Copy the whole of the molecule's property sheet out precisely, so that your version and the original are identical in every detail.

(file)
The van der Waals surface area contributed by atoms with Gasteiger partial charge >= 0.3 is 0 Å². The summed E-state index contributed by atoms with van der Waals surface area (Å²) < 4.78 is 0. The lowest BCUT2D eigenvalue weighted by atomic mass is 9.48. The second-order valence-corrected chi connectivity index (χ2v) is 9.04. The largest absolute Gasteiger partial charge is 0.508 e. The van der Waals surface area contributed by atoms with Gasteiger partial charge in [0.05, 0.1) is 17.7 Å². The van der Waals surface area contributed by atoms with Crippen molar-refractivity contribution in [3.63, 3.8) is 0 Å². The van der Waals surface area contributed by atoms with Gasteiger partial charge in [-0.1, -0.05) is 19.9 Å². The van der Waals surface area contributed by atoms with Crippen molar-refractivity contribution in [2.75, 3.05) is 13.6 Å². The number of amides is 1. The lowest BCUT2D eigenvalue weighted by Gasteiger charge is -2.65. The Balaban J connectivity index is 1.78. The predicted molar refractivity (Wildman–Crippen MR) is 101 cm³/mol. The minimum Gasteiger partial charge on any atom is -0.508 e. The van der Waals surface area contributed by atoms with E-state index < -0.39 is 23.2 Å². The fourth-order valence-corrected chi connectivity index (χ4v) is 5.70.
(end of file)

The van der Waals surface area contributed by atoms with Gasteiger partial charge >= 0.3 is 0 Å². The summed E-state index contributed by atoms with van der Waals surface area (Å²) < 4.78 is 0. The lowest BCUT2D eigenvalue weighted by atomic mass is 9.48. The second-order valence-corrected chi connectivity index (χ2v) is 9.04. The largest absolute Gasteiger partial charge is 0.508 e. The van der Waals surface area contributed by atoms with Gasteiger partial charge in [0.05, 0.1) is 17.7 Å². The van der Waals surface area contributed by atoms with Crippen molar-refractivity contribution in [3.63, 3.8) is 0 Å². The van der Waals surface area contributed by atoms with Gasteiger partial charge in [-0.1, -0.05) is 19.9 Å². The van der Waals surface area contributed by atoms with Crippen molar-refractivity contribution in [2.75, 3.05) is 13.6 Å². The number of amides is 1. The lowest BCUT2D eigenvalue weighted by Gasteiger charge is -2.65. The Balaban J connectivity index is 1.78. The predicted molar refractivity (Wildman–Crippen MR) is 101 cm³/mol. The minimum Gasteiger partial charge on any atom is -0.508 e. The van der Waals surface area contributed by atoms with E-state index < -0.39 is 23.2 Å². The fourth-order valence-corrected chi connectivity index (χ4v) is 5.70.